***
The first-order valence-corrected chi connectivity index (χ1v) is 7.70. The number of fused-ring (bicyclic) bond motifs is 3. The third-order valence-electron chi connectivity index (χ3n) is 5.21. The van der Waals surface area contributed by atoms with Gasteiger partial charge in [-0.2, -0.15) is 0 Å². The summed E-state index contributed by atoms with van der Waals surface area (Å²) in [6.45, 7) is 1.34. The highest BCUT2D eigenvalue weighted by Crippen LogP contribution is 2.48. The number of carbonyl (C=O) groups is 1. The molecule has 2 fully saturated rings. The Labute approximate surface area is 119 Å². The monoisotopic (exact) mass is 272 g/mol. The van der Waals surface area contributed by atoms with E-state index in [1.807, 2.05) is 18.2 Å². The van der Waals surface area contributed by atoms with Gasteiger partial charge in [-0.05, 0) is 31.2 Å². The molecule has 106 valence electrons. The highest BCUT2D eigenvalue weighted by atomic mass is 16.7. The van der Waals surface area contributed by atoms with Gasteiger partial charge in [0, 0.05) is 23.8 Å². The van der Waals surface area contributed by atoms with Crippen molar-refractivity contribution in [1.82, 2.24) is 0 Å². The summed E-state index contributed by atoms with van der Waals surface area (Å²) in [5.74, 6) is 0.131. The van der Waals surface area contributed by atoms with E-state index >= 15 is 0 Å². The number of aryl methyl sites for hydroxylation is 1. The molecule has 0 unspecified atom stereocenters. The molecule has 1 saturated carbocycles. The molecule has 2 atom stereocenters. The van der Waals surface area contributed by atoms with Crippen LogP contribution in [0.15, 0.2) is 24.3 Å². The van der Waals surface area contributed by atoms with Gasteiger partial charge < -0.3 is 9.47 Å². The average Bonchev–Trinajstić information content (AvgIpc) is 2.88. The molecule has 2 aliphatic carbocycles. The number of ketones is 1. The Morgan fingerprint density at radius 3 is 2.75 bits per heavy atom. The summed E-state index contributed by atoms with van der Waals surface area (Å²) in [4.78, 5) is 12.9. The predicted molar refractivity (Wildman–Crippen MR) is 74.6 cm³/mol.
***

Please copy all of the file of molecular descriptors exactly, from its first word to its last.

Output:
The first-order valence-corrected chi connectivity index (χ1v) is 7.70. The number of fused-ring (bicyclic) bond motifs is 3. The third-order valence-electron chi connectivity index (χ3n) is 5.21. The van der Waals surface area contributed by atoms with Gasteiger partial charge in [-0.2, -0.15) is 0 Å². The summed E-state index contributed by atoms with van der Waals surface area (Å²) in [6.45, 7) is 1.34. The highest BCUT2D eigenvalue weighted by Crippen LogP contribution is 2.48. The number of carbonyl (C=O) groups is 1. The molecule has 2 fully saturated rings. The Labute approximate surface area is 119 Å². The monoisotopic (exact) mass is 272 g/mol. The van der Waals surface area contributed by atoms with E-state index in [1.807, 2.05) is 18.2 Å². The van der Waals surface area contributed by atoms with Gasteiger partial charge in [-0.05, 0) is 31.2 Å². The molecule has 106 valence electrons. The highest BCUT2D eigenvalue weighted by atomic mass is 16.7. The van der Waals surface area contributed by atoms with Gasteiger partial charge in [0, 0.05) is 23.8 Å². The van der Waals surface area contributed by atoms with Crippen molar-refractivity contribution in [1.82, 2.24) is 0 Å². The summed E-state index contributed by atoms with van der Waals surface area (Å²) in [5.74, 6) is 0.131. The van der Waals surface area contributed by atoms with E-state index >= 15 is 0 Å². The number of aryl methyl sites for hydroxylation is 1. The molecule has 0 unspecified atom stereocenters. The molecule has 1 saturated carbocycles. The molecule has 2 atom stereocenters. The van der Waals surface area contributed by atoms with Crippen LogP contribution in [0.15, 0.2) is 24.3 Å². The van der Waals surface area contributed by atoms with Gasteiger partial charge < -0.3 is 9.47 Å². The average Bonchev–Trinajstić information content (AvgIpc) is 2.88. The molecule has 2 aliphatic carbocycles. The number of ketones is 1. The Morgan fingerprint density at radius 3 is 2.75 bits per heavy atom. The summed E-state index contributed by atoms with van der Waals surface area (Å²) in [4.78, 5) is 12.9. The predicted molar refractivity (Wildman–Crippen MR) is 74.6 cm³/mol.